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Do you suffer from migraine headaches?
Maybe you answered this question affirmatively. Or maybe you have a close relative or friend who suffers from migraine headaches. Experts suggest that the number of Americans that suffer from migraine headaches is somewhere between 12 and 16 percent of the total population. The U.S. National Library of Medicine places the number at 12%; while a study completed in 2009 by the Centers for Disease Control and Prevention (CDC) indicated about 16% of Americans suffer migraine headaches.
Again, if you suffer from migraine headaches then you know the signs and symptoms; additionally you are aware that the headache can last from 2 hours to 72+ hours. Wikipedia references studies that indicate:
- Migraines are a significant source of both medical costs and lost productivity.
- In the United States direct costs have been estimated at 17 billion dollars.
- One tenth of this cost is due to the cost of triptans (drugs used to treat migraines)
- Indirect cost are around 15 billion dollars, most resulting from missed work
New study examines migraine sufferers who also have depression
The results of a new study were published May 22, 2013, online in the journal Neurology, The Official Journal of the American Academy of Neurology: Migraine, depression, and brain volume. The objective of this research was: To examine the joint association of migraine headache and major depressive disorder on brain volume in older persons without dementia.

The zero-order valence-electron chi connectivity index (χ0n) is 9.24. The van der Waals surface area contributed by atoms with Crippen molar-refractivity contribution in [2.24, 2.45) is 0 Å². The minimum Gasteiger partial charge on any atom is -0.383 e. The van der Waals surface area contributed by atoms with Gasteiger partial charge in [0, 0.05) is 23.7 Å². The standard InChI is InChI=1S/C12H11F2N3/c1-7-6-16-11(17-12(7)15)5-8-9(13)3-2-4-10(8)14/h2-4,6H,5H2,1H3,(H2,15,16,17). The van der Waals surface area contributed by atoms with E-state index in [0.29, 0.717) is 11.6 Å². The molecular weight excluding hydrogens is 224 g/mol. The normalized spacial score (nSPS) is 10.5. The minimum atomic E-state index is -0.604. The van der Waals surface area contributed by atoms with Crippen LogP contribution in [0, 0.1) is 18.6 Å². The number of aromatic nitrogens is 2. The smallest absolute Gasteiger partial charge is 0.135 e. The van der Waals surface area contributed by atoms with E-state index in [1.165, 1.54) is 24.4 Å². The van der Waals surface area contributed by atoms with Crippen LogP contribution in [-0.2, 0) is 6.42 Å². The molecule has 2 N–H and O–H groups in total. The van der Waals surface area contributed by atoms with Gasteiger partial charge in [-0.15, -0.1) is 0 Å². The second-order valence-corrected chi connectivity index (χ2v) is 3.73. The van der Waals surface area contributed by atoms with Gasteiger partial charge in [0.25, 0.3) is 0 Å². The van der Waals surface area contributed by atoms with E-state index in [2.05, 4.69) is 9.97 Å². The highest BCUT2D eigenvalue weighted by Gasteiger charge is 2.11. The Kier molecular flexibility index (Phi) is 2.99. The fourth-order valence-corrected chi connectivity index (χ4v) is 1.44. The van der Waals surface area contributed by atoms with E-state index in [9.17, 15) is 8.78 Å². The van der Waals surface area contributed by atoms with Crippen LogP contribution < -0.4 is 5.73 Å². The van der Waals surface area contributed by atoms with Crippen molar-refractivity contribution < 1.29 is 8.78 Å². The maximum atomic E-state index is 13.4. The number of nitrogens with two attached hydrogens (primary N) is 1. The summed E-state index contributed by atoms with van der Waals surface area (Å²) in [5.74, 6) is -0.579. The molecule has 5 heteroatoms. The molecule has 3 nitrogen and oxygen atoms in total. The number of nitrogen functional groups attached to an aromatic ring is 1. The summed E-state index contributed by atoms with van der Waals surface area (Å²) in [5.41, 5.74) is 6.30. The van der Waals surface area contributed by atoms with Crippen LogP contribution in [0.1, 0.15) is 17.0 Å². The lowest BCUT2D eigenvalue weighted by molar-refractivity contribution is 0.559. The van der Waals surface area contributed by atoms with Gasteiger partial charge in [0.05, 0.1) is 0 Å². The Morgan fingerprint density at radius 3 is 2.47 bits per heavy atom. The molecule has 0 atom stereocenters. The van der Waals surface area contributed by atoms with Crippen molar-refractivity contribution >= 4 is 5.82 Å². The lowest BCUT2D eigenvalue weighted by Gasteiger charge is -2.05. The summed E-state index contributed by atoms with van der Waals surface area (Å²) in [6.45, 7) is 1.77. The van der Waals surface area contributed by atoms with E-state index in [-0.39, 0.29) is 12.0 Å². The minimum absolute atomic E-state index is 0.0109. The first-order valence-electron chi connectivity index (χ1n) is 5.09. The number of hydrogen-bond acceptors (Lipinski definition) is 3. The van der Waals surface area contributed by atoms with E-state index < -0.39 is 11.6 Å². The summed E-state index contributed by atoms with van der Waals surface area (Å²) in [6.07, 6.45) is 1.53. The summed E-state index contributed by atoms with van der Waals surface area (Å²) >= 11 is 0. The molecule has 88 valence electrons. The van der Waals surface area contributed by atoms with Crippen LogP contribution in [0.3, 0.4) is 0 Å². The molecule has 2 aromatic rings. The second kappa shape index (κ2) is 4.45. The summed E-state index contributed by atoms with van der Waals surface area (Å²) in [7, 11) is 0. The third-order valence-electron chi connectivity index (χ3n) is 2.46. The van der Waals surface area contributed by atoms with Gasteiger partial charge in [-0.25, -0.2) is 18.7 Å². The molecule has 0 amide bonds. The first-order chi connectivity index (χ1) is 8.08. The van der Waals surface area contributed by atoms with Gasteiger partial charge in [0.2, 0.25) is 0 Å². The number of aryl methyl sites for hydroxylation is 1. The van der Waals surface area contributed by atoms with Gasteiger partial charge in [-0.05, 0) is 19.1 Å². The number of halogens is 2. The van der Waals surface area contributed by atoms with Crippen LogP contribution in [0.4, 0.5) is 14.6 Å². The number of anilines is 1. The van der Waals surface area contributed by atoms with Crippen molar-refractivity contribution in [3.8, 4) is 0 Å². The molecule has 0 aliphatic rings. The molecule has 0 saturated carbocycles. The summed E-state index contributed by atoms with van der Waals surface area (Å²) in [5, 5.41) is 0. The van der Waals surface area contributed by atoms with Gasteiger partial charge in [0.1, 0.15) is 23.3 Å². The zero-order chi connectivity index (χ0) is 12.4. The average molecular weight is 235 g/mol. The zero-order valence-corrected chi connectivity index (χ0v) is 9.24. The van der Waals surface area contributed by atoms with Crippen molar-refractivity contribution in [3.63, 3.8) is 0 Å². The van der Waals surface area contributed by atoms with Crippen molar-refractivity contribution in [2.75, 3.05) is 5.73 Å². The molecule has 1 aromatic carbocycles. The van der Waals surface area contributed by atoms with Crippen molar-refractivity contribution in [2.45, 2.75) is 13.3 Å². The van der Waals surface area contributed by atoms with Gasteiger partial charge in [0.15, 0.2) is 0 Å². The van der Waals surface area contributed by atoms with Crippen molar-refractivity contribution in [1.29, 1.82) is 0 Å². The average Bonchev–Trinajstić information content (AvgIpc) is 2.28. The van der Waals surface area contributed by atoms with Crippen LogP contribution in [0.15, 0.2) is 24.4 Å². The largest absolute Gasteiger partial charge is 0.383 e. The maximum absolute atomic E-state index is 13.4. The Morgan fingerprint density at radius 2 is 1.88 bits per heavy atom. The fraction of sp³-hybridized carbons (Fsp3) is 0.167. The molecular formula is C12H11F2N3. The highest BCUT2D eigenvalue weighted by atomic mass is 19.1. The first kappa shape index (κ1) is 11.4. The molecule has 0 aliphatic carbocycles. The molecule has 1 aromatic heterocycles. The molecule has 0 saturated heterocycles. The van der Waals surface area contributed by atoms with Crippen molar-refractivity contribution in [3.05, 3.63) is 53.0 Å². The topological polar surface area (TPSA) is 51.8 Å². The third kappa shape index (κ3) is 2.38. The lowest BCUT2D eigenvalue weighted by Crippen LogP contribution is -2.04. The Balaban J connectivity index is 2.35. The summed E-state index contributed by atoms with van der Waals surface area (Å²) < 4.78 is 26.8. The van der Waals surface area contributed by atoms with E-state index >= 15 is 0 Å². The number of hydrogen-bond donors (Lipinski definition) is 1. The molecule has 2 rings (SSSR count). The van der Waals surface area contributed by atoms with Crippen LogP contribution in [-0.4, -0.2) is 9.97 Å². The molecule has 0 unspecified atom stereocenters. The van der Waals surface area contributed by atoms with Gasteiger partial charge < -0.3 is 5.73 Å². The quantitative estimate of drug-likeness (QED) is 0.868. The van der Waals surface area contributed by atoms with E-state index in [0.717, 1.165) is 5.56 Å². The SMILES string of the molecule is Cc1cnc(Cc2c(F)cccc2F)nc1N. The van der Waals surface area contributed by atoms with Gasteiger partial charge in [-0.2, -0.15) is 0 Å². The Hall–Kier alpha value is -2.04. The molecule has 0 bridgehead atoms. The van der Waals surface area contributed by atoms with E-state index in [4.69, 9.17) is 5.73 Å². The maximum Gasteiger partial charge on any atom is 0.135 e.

The study was funded by the National Institutes of Health, the National Institute on Aging in the U.S., the Icelandic Heart Association and the Icelandic Parliament.
- Study included 4296 participants with 58% being women
- Participants were on average 51 years old when they were first tested for migraines between 1967 and 1991.
- Participants were reassessed using a depression test and an MRI brain scan between 2002 and 2006, with the average being 76.
According to a HealthDay article: “Compared to those with no history of migraines or depression, those with both conditions had brain volumes about 2 percent smaller. There was no difference in the total brain volume when comparing people with only one of the conditions to those with neither condition.”
As you can quickly determine by reading any of the related articles below, this research will initiate a lot of conversation about migraines, depression and brain volume. Even the lead author, Larus S. Gudmundsson, PhD. indicated that those with depression and migraines may not suffer brain shrinkage as it is possible their brain were smaller from birth.